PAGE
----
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  • What are  We Doing to the Environment?

    Thursday, August 24, 2000

    Is what we are doing to the environment a form of child abuse? Richard
    Jackson, director of the U.S. National Center for Environmental Health,
    has said, "People who wouldn't dream of abusing a child think nothing
    of giving their children and grandchildren an environment that has
    been abused."

    I wouldn't suggest -- at least, not yet -- that either the manufacturers
    of products known or believed to cause harm to children, or the federal
    and provincial governments whose job it is to regulate them, should be
    formally charged with child abuse.

    But a review of recent amendments to Ontario's Child and Family Services
    Act (OCFSA), and a dire environmental report released Tuesday by the
    Canadian Institute of Child Health, does raise the question.

    The act now requires people to report suspected child maltreatment by
    "the person having charge of the child." That maltreatment includes both
    actual physical harm and "a risk that the child is likely to suffer
    physical harm resulting from the person's failure to adequately . . .
    protect the child."

    It also extends the definition of child maltreatment to include both
    actual emotional harm and the "risk that the child is likely to suffer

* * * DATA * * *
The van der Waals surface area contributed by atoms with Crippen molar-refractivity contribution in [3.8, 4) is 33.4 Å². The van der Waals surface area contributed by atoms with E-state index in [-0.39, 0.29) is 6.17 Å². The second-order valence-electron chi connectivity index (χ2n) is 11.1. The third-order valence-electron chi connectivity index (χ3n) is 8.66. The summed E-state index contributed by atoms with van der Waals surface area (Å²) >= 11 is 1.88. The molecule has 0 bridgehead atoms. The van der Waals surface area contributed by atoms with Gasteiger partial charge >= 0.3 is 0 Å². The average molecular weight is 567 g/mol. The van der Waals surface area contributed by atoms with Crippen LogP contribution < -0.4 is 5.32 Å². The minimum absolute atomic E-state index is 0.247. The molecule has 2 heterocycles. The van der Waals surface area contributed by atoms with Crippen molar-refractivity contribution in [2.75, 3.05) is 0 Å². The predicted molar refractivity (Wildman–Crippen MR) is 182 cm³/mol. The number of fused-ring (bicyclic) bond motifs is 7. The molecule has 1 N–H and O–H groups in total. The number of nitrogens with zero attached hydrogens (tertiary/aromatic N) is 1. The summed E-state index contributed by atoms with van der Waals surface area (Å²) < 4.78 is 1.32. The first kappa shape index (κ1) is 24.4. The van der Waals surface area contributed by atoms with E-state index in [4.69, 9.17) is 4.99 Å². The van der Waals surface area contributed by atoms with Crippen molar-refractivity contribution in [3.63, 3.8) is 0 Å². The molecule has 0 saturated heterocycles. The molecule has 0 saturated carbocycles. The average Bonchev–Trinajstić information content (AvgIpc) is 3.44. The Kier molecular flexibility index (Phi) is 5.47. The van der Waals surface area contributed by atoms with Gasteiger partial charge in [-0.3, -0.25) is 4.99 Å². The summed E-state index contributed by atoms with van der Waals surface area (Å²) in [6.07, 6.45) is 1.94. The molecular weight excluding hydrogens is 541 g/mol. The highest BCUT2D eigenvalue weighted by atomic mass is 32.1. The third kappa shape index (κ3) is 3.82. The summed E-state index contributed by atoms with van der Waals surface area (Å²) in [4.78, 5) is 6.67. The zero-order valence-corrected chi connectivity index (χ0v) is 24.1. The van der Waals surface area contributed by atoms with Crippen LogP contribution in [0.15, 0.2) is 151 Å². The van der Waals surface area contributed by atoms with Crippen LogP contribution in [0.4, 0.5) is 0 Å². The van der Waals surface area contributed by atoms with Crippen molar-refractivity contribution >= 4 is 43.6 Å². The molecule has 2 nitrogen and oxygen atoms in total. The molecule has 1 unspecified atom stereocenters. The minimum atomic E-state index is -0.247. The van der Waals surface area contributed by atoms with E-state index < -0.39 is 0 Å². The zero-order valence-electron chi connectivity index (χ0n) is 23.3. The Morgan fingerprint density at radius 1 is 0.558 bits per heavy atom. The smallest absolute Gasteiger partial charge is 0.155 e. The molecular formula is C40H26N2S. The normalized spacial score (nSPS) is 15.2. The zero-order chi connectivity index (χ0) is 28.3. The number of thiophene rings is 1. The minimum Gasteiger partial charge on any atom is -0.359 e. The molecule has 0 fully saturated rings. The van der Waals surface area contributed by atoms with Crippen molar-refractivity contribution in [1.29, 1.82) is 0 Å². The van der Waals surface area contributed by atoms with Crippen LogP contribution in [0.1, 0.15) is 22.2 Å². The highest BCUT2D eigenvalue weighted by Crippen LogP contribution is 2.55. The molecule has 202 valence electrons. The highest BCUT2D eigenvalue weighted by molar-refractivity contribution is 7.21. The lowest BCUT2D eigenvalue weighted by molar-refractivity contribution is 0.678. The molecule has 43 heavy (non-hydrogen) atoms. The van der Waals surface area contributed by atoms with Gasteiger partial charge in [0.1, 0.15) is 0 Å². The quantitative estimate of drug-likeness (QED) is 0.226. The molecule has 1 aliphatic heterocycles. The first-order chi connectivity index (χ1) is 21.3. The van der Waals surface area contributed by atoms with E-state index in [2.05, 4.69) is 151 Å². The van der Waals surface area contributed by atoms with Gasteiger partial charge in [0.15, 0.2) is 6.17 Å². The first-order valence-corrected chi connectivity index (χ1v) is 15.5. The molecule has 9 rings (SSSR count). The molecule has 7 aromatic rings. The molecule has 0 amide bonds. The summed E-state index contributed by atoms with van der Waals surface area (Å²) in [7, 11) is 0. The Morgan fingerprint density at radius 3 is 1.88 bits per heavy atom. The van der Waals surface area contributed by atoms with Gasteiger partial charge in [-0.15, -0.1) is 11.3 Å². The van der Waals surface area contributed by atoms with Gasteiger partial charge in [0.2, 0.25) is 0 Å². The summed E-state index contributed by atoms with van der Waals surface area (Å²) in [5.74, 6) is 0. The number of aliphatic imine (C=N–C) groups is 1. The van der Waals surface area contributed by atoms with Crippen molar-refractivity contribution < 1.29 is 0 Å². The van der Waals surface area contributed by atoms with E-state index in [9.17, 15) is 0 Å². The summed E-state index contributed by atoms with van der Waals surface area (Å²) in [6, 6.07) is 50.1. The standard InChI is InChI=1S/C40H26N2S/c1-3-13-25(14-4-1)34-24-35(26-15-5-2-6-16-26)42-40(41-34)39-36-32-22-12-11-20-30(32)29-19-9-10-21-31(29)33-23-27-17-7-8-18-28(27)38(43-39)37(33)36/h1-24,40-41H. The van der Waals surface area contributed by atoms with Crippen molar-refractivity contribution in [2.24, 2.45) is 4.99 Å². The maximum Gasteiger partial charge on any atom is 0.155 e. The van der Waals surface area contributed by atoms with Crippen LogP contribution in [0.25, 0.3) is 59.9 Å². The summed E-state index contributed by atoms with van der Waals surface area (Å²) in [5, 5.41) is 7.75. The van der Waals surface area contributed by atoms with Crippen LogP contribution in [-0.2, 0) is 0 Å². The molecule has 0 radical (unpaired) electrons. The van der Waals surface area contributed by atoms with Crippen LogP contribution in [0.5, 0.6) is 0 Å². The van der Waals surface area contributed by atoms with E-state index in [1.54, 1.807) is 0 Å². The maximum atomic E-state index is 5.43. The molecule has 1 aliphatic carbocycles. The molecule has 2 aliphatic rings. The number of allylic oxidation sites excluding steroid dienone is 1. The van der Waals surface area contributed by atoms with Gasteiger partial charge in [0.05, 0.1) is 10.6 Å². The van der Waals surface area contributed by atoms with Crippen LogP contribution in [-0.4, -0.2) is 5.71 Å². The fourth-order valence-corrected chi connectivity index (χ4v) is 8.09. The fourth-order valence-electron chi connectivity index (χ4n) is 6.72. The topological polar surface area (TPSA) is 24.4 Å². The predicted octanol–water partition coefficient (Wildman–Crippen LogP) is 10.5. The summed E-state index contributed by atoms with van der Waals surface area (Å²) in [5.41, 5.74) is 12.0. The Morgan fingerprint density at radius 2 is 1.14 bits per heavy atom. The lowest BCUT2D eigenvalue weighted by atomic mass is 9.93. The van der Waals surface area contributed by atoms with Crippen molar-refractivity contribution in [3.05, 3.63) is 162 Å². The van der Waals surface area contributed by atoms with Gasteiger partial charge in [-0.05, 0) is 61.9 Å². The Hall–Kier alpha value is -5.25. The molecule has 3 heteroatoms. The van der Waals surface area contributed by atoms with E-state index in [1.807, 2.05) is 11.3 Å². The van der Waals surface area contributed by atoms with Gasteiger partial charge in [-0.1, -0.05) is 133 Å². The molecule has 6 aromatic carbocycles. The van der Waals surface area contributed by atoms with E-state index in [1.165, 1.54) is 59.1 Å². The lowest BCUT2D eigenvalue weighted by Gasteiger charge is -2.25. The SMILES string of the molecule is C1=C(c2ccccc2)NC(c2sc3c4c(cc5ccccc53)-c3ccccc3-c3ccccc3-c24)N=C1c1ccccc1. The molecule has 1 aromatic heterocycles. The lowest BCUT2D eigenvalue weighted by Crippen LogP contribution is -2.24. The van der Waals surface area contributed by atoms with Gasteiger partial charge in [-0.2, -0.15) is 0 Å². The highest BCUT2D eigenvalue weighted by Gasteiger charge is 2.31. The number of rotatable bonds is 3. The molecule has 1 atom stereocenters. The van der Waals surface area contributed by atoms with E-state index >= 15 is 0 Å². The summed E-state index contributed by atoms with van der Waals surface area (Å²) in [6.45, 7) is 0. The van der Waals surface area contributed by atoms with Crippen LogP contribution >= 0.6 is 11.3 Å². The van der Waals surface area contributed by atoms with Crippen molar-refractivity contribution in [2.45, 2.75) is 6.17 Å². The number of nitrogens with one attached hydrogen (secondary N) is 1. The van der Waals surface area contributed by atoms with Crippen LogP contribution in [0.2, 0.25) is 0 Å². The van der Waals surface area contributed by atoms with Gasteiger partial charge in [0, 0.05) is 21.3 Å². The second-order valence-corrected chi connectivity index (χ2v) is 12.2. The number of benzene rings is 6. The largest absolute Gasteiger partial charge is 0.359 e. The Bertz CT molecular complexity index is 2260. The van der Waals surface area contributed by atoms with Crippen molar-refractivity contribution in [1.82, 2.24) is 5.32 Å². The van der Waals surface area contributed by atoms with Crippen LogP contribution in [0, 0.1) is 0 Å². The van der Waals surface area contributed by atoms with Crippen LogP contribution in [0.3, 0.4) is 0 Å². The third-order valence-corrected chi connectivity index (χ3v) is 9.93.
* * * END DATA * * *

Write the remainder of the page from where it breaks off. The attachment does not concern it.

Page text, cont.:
emotional harm . . . demonstrated by serious . . . anxiety, depression
    or delayed development" where "there are reasonable grounds to believe"
    that this harm resulted from a "failure to act . . . on the part of . .
    . the person having charge of the child."

    This is a broad definition, and indeed may be broad enough to encompass
    some aspects of the concept of environmental child abuse that I'm
    advancing. For example, given the evidence of the impact of second-hand
    smoke on infants and children, one could certainly argue that smoking
    in a house where children live is a form of child abuse. Indeed, the
    presence of a smoker in a household has already been used as grounds for
    refusing adoption and for denying custody in divorce cases. And we may
    not be too far from the day when the use of household and garden
    pesticides in the presence of children could be identified as a form of
    environmental child abuse.

    Certainly, the sanctioning by boards of education of the use of
    pesticides in schools is a clear example of the "person having charge of
    the child" creating a situation where there is a risk that children may
    suffer physical harm, given what we know about the relationship between
    pesticides and environmental sensitivity, allergies, and neurological,
    immunological and other health effects, including cancer. The Institute
    of Child Health report found a 25-per-cent increase in the rate of
    childhood cancers in the past 25 years.

    Surely, any board of education that approves the use of pesticides in
    schools should be reported to the Children's Aid Society (CAS), at least
    in Ontario. Indeed, failure to make such a report by a professional
    (including teachers and physicians) who knows of or suspects such a
    situation, under the new OCFSA, would open that professional up to a
    fine of $1,000.

    However, I'm not concerned so much with these individual acts of
    environmental child abuse and their potential legal implications, as I
    am with our collective societal contribution to environmental abuse that
    will, in turn, have profound consequences for our children and
    grandchildren.

    Clearly, the principal target of the OCFSA is the parent or those acting
    in loco parentis. But when it comes to potentially harmful chemicals to